• U.S.

Open the Door and Let ‘Em In

5 minute read
Rana Foroohar

From an Economic standpoint, the battle over immigration reform has always been utterly baffling to me. Immigrants, or the children of immigrants, founded 40% of this country’s Fortune 500 firms and untold millions of smaller businesses. They are the key reason that the U.S.’s population growth, and thus its economic growth, is predicted to be higher than that of most of the rest of the rich world over the next couple of decades. Immigrants are the difference between an economy growing at a healthy 3% rate and a sluggish 2%. Why wouldn’t we want as many of them as we can get?

Sadly, many House Republicans, who have been debating the issue in recent days, don’t agree. That means the immigration-reform bill that passed the Senate with bipartisan support a few weeks ago is likely to be scuppered. Conservatives continue to insist that creating a path to citizenship for undocumented immigrants would unleash a torrent of new low-skilled workers from Mexico that would drive down U.S. wages.

But the truth is that the net FLOW OF IMMIGRANTS FROM MEXICO TO THE U.S. HAS BEEN SLOWING for a decade. It has now essentially stopped and is likely to reverse later this year, with the number of Mexicans returning home from the U.S. exceeding the number crossing over to America. Increased border patrols and tougher U.S. laws have clearly played a part, but a more important reason is that the economic calculus of migration has changed. The recession hurt prospects in the U.S. Meanwhile, a booming Mexican economy and better educational and job opportunities in Mexico have led many Mexican migrants–who make up 28% of the foreign-born population of the U.S.–to go home. (The Pew Hispanic Center estimates that from 65% to 95% of immigrants who returned to Mexico did so voluntarily.) “We’ve been so overwhelmed by a very emotional discussion about enforcement and security that the economic component of migration has gotten lost,” says Janet Murguía, president of the National Council of La Raza, the nation’s largest Hispanic civil rights and advocacy group. That’s a pity, since the facts show that we should be courting, rather than turning away, new immigrants at all ends of the economic spectrum.

Let’s start with the wage issue. Creating a path to legal immigration would put an end to immigrants’ being oppressed and used to keep wages down. Immigration reform is something that both labor and many big businesses support (since it also helps ensure a supply of needed workers). As the AFL-CIO’s policy director, Damon Silvers, pointed out to me at the recent Aspen Institute summit on financial security, while legalizing immigration would shore up wages (much needed in an economy that is 70% based on consumer spending), it is unlikely to result in the offshoring of jobs. Most sectors that those migrants work in–like hospitality, construction, tourism and agriculture–simply aren’t offshorable.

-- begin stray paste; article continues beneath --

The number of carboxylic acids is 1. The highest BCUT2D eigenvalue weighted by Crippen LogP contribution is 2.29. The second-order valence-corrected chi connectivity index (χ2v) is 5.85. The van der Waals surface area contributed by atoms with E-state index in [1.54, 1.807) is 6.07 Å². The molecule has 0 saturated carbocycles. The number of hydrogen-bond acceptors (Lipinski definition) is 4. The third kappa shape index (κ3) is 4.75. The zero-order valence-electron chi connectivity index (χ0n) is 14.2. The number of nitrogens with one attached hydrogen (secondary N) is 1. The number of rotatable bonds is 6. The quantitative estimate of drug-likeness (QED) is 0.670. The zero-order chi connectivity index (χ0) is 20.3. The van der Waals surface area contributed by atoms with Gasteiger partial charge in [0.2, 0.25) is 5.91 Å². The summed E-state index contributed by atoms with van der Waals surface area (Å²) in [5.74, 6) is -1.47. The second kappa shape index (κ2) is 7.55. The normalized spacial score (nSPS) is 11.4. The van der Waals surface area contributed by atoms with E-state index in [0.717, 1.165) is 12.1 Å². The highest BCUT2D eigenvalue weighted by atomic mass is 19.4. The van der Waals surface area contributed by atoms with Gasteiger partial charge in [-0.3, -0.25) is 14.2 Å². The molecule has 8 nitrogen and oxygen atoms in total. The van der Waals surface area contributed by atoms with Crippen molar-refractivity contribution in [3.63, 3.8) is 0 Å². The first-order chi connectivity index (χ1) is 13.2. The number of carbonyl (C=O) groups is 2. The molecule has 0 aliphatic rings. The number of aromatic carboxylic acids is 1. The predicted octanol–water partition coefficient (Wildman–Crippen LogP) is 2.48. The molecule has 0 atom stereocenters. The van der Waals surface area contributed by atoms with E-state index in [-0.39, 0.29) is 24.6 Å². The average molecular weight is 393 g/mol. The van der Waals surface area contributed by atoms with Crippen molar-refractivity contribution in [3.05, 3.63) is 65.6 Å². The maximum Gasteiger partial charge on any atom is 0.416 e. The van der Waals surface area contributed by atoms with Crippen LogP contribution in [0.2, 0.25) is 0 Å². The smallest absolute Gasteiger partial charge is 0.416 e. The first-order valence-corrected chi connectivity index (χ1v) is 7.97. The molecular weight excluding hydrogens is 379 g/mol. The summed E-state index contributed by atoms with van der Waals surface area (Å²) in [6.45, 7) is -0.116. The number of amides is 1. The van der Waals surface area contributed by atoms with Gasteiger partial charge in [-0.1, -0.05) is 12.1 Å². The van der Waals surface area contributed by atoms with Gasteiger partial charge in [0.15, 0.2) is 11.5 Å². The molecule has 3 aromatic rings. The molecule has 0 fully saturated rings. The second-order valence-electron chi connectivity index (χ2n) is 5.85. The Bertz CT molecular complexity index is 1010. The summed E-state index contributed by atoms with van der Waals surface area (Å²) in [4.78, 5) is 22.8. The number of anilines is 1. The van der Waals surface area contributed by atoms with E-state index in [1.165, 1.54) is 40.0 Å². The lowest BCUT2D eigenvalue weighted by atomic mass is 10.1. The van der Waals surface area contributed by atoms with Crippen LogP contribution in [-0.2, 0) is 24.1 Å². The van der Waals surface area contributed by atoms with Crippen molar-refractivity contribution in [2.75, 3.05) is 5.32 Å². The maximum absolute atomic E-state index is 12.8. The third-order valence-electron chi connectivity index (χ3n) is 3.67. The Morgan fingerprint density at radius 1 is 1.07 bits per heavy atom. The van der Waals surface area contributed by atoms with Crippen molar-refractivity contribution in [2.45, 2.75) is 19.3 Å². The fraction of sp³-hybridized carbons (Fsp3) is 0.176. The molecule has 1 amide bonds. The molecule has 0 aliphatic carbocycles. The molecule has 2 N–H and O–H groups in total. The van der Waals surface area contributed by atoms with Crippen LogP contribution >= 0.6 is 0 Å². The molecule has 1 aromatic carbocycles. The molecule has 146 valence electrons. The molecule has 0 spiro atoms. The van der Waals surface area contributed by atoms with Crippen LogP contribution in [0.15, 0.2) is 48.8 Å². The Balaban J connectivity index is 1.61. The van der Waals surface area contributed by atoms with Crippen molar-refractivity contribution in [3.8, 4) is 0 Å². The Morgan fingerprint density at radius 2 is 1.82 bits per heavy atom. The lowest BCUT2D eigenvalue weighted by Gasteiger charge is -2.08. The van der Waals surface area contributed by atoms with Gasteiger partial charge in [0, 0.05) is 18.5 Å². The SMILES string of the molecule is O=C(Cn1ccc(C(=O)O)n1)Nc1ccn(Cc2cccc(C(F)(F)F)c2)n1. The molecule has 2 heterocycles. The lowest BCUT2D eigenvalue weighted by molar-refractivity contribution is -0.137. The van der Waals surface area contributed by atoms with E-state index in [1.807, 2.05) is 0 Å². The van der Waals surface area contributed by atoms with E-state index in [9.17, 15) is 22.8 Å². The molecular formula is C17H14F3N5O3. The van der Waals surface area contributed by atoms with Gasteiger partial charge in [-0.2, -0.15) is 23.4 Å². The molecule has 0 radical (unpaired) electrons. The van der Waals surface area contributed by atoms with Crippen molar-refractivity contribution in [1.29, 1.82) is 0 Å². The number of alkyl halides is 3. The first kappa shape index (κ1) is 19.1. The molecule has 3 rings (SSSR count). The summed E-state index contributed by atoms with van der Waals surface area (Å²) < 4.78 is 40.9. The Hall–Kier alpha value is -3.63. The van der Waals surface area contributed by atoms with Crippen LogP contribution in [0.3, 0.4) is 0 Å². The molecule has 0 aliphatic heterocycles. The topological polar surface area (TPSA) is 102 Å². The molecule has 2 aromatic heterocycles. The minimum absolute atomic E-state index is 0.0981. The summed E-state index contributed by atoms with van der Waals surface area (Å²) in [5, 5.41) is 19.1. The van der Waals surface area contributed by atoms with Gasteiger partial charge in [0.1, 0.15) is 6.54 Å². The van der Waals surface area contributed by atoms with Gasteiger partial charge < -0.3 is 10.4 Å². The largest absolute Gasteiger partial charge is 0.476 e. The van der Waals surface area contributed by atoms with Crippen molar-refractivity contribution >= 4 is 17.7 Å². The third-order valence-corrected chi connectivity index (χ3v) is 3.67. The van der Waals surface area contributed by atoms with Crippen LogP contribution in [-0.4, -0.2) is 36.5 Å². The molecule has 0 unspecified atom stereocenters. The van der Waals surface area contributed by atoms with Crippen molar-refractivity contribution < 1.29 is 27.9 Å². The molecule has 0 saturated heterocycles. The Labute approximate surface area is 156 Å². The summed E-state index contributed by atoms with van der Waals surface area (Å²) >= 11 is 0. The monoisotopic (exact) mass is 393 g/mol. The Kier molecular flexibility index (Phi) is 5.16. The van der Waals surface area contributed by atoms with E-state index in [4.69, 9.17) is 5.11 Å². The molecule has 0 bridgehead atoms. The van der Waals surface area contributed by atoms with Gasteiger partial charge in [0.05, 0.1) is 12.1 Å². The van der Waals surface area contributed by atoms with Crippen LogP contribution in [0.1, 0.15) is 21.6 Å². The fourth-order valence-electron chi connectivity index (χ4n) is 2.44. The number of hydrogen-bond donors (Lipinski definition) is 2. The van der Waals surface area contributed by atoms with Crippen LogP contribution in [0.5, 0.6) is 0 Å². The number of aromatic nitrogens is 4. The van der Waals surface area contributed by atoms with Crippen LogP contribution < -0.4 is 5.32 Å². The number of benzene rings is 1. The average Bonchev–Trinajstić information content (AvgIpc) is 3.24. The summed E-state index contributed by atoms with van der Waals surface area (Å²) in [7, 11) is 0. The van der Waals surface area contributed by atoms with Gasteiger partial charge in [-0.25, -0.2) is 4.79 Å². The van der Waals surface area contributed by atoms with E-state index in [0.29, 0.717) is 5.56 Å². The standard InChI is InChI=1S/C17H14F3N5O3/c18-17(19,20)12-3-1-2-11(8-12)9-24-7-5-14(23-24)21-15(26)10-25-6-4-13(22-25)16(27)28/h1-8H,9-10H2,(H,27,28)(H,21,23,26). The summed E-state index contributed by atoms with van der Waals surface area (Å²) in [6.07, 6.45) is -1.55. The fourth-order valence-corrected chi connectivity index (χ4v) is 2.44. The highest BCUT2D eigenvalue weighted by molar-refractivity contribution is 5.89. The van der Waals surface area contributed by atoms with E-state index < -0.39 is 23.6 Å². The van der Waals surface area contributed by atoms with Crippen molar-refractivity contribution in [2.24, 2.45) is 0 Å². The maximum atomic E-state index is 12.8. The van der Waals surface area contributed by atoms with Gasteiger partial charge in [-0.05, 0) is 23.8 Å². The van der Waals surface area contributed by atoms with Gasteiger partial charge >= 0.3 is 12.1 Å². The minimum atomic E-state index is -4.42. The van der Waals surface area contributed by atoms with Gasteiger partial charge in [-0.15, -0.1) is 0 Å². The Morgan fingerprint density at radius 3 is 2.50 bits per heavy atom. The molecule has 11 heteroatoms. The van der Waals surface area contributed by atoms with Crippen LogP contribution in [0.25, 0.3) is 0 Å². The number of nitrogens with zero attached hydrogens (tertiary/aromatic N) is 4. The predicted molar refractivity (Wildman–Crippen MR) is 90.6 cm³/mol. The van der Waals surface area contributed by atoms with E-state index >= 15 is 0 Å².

Meanwhile, LEGALIZATION WOULD HELP BOLSTER PUBLIC FINANCES. In a May 8 letter to Senator Marco Rubio outlining the possible effects of the immigration-reform bill, Stephen Coss, chief actuary at the Social Security Administration, wrote, “We estimate a significant increase in both the population and the number of workers paying taxes in the United States as a result of these changes in legal immigration limits.” Immigration reform would increase Social Security revenue by $300 billion over 10 years. The CBO forecasts that it would also reduce the federal deficit by $685 billion over the same time period. And the liberal think tank Center for American Progress estimates that legalizing the 11 million undocumented workers living in the U.S. would add $1.5 trillion to the economy over 10 years.

Plus, immigrants punch above their weight in growth creation. They are more than twice as likely to start businesses as their native-born counterparts. They are responsible for over a quarter of all new business formation–and new businesses have been the only source of net job creation in this country for the past 30 years. What’s more, IMMIGRANTS TEND TO LAUNCH THEIR VENTURES IN PARTICULARLY IMPORTANT AREAS; they have founded a disproportionate number of export businesses, which tend to create more and higher-paying jobs, and often locate their firms in economically beleaguered areas, where new jobs are needed the most.

Aside from all these benefits–and I could go on–there’s the chutzpah effect. Immigrants are people who risk everything to make perilous journeys to support their families. They take two-hour bus trips to work 12-hour days doing menial labor for low wages. They study and work tirelessly to vault themselves and their families from working to middle class in a generation, as my father did. If we don’t want to make it easier for them to join our society, then what kind of society are we?

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